Whether you host the feast or travel to visit family and friends, Thanksgiving can cause flare-ups for those with food allergies, asthma and other allergic conditions thanks to allergens in holiday meals and your Aunt Sophie’s lap dog.
Thankfully, the American College of Allergy, Asthma and Immunology (ACAAI) and its allergist members, doctors who are experts at diagnosing and treating allergies and asthma, can help you keep allergies and asthma in check with these tasty and helpful tips:
• Give your host a heads up ahead of time. – If you visit relatives or friends for the holidays, let them know about your allergy and asthma triggers well in advance. Discuss specific food allergies or asthma triggers like tobacco smoke or a wood-burning fireplace before arriving. The following steps can help if done at least a couple of weeks before you arrive:
o Stop all smoking in the house.
o Change the furnace filter (replace with a high efficiency MERV 11 rated filter if possible).
o Establish an “allergy free zone” by keeping pets out of the bedroom where you plan to sleep.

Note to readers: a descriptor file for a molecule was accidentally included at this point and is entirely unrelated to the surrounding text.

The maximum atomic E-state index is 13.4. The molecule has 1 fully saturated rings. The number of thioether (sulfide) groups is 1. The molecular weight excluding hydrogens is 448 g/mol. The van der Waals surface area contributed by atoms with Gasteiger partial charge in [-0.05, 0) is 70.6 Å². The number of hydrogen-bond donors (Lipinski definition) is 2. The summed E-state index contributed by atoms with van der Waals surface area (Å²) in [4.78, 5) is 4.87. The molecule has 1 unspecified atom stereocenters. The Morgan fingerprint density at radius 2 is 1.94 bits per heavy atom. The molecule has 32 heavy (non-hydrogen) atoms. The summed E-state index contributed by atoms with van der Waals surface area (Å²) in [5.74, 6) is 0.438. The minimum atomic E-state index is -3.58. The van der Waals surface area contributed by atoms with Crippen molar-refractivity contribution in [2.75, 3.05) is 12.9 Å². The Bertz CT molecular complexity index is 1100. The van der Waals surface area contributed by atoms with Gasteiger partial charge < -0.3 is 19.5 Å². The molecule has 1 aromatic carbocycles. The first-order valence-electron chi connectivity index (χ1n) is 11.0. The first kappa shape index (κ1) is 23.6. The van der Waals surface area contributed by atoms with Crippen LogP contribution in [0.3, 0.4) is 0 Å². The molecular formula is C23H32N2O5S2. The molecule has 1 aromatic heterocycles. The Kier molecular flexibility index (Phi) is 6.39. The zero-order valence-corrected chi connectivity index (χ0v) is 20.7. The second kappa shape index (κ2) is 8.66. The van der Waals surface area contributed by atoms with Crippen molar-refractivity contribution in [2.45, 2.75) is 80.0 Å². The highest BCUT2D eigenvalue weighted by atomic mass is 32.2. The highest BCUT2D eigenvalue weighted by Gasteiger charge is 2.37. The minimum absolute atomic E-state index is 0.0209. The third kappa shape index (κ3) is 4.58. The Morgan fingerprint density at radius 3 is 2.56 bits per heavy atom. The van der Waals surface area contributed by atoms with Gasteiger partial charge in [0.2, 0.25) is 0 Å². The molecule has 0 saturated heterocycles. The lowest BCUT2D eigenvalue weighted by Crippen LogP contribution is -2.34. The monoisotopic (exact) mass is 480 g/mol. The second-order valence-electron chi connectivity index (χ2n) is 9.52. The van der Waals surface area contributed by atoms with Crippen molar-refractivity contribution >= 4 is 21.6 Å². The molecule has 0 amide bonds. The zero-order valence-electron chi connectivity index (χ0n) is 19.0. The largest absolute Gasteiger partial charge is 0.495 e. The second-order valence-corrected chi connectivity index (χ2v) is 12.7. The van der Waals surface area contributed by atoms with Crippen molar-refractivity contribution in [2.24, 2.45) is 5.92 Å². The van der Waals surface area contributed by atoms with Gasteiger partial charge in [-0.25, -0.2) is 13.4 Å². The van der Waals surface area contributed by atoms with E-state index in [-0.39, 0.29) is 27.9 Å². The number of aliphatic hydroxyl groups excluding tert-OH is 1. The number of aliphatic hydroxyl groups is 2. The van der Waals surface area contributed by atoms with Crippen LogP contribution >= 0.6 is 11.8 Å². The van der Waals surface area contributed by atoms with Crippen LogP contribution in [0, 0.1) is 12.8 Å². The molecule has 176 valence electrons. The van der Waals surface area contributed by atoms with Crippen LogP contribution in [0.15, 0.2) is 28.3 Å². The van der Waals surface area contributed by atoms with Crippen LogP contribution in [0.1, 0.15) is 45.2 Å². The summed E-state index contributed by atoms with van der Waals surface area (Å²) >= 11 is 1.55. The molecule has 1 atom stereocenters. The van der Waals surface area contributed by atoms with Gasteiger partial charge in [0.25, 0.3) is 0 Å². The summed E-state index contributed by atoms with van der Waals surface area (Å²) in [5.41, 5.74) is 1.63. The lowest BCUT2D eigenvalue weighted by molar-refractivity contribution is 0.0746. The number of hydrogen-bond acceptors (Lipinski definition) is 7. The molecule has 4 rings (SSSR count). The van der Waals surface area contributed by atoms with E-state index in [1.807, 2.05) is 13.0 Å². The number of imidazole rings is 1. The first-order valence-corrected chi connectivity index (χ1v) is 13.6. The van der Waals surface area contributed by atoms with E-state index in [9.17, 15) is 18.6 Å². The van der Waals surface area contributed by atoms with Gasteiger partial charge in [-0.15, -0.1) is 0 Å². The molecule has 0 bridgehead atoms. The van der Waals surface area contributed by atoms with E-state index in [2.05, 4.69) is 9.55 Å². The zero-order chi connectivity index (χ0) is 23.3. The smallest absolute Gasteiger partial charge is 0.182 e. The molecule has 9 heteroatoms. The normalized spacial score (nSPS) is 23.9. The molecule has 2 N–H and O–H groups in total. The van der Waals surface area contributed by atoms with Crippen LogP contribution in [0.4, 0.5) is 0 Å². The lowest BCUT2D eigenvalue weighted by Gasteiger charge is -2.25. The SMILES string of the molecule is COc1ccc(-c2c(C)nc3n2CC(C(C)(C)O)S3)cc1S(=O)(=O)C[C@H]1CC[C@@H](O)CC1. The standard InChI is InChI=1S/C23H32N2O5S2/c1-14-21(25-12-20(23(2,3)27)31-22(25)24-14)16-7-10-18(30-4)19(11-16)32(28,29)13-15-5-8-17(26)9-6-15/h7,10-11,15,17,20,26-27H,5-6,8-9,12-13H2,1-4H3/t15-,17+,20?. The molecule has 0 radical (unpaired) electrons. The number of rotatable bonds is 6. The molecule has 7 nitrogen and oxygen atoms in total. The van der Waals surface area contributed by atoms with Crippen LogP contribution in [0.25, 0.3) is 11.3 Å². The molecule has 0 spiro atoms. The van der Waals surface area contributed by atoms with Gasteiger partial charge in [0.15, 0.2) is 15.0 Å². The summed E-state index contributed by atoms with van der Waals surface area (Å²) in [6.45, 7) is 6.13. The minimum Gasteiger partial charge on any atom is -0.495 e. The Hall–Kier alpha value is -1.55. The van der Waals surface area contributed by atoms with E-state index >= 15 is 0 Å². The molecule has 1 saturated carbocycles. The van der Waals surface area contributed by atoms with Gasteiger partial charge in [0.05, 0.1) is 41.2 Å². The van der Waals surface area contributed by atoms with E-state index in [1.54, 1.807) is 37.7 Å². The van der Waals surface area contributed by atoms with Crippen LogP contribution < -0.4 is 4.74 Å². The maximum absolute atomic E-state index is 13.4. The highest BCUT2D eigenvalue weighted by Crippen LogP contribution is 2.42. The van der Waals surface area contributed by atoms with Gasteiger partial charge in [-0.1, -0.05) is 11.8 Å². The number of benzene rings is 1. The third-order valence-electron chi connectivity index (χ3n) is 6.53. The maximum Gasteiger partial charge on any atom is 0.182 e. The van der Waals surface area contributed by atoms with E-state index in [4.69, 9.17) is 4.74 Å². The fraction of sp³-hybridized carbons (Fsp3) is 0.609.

o Wash all bed linens and pillows in hot water.
o Vacuum well before you arrive, but avoid vacuuming during your visit.
o Place a HEPA air cleaner in the guest room a few days before arrival.
• Prepare for healthy holiday travel – If you travel by plane, be sure to pack your allergy medicine, inhaler or other prescriptions in your carry-on to keep close at hand. If dust mites are your trigger, pack an allergen-proof cover for your pillow.
• Kick allergens off the menu – Got a wheat allergy or dairy allergy? It might be hard to believe, but some turkeys (such as the self-basting variety) can contain soy, wheat and dairy. Choose a natural turkey instead – by law, it must be minimally processed and contain nothing more than turkey and water. The stuffing, green bean casserole and other Thanksgiving dishes can contain allergens, too, so read food labels while cooking. If you attend a celebration somewhere other than home, alert your host to any food allergies and ask to bring a safe dish or two. Pack safe snacks for children with allergies.
• Get a flu shot – “Catching the flu can result in a severe flair of asthma,” said allergist James Sublett, MD, chair of ACAAI’s public relations committee. “Don’t risk it – get a flu shot early before you’re exposed to all of your relatives and their germs.”
One of the keys to keeping allergies and asthma in check is to know what triggers your symptoms. An allergist can help you find out the cause of your suffering and develop a plan to help you find relief.
For more information about allergies and asthma, and to find an allergist near you visit AllergyAndAsthmaRelief.org.
Source: American College of Allergy, Asthma and Immunology (ACAAI)